By EMMA BANNISTER
Powerful presentations are our most critical tools in an organisation today.
We use them to build buy-in with our team members, to communicate our big ideas and connect with employees to inspire them into action.
Yet, the majority of the time, our presentations are bland and boring, and the only impact they have is to get staff running for the doors (if they haven’t already fallen asleep in their seats).
Our important and urgent messages are hidden in badly designed slides, complex paragraphs of information, and screens of bullet points that have no clear purpose or call to action.
While you may not be able to magically transform a poor presentation into a powerful one overnight, to truly educate or inspire your team to leap from their seats with glee (not to flee), here are some small changes you can start with.
When you present, pick one clear message to structure your presentation around, and then repeat that message throughout to make sure the message sticks.
It is that one idea, purpose or point that is the glue that holds everything else together.
Once there is a clear bumper sticker message then it’s easy to figure out what the key take-home message is for the audience and what it is they should do as a result.
Anything else in the presentation that does not align to this message should be deleted, stripped out and banished.
What gets left out of a presentation is more important than what goes in.
Make it emotional
I know, I know – in business we’ve traditionally been taught to do the opposite; to just present the facts.
But these days, the best presenters are those who can use a combination of facts and emotion to explain a future place that everyone in the organisation wants to work towards.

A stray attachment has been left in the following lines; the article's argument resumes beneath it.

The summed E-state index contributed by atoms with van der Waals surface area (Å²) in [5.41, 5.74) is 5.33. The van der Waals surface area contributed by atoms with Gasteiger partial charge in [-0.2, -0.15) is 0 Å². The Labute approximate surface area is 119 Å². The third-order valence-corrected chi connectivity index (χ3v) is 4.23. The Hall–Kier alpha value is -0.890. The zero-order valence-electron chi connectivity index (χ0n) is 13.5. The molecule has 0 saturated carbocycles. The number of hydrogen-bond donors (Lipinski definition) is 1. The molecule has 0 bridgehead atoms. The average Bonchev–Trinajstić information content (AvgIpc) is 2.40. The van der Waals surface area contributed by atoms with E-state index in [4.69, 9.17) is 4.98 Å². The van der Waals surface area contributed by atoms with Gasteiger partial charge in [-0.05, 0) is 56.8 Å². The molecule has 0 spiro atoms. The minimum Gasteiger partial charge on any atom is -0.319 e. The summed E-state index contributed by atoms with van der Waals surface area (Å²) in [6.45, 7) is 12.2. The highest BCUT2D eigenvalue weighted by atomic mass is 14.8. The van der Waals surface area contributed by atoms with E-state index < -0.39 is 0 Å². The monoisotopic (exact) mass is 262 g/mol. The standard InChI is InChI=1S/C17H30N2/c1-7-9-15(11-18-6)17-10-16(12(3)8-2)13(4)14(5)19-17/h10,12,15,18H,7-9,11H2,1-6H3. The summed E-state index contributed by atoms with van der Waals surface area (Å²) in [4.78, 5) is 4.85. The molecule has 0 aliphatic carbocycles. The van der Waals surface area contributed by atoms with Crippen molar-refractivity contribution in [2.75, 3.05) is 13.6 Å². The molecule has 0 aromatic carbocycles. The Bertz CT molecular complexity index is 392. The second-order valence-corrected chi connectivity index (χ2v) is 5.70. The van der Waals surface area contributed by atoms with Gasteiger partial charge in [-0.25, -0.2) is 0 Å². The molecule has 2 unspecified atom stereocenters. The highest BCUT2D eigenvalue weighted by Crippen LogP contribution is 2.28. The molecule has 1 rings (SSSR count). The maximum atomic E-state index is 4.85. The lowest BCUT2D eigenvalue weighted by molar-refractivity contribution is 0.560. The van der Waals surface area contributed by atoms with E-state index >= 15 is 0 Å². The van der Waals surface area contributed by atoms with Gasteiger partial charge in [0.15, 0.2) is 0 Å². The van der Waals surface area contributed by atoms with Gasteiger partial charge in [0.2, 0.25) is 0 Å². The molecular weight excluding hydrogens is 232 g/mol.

Use images that match your words and make your team feel an emotion, whether that’s excited, happy, angry or sad.
I’ve seen clients use video in place of static images to make their message more memorable.
Remember, people buy from people they like. We buy based on how we feel about something – or someone.
It’s your passion and authenticity that will help you to bond with your team, so they feel like you’re all in this together, instead of you just barking out orders of what they need to do.
That emotional pull is what will impact your team’s decision to ‘buy in’ to what you are saying.
It’s important to not try and hide or cover up negative information or numbers. Nothing turns your team off more than when you lie about your financial position.
You need to treat your team as equals. Provide your employees with confidence going forward. Be future focused and take ownership of the problem.
Explain the steps you’re implementing to turn things around to minimise loss, and how your team can help with this too.
You need to be open and honest about where you are at right now, and what is involved in the journey to get where you are going – together.
Leave them inspired, not deflated like it is their fault.
Bad slides and presentations are used like a security blanket to hide things under. So start with small changes to your content and attitude, and stop hiding and hoping for the best.
Your team will respect you for that.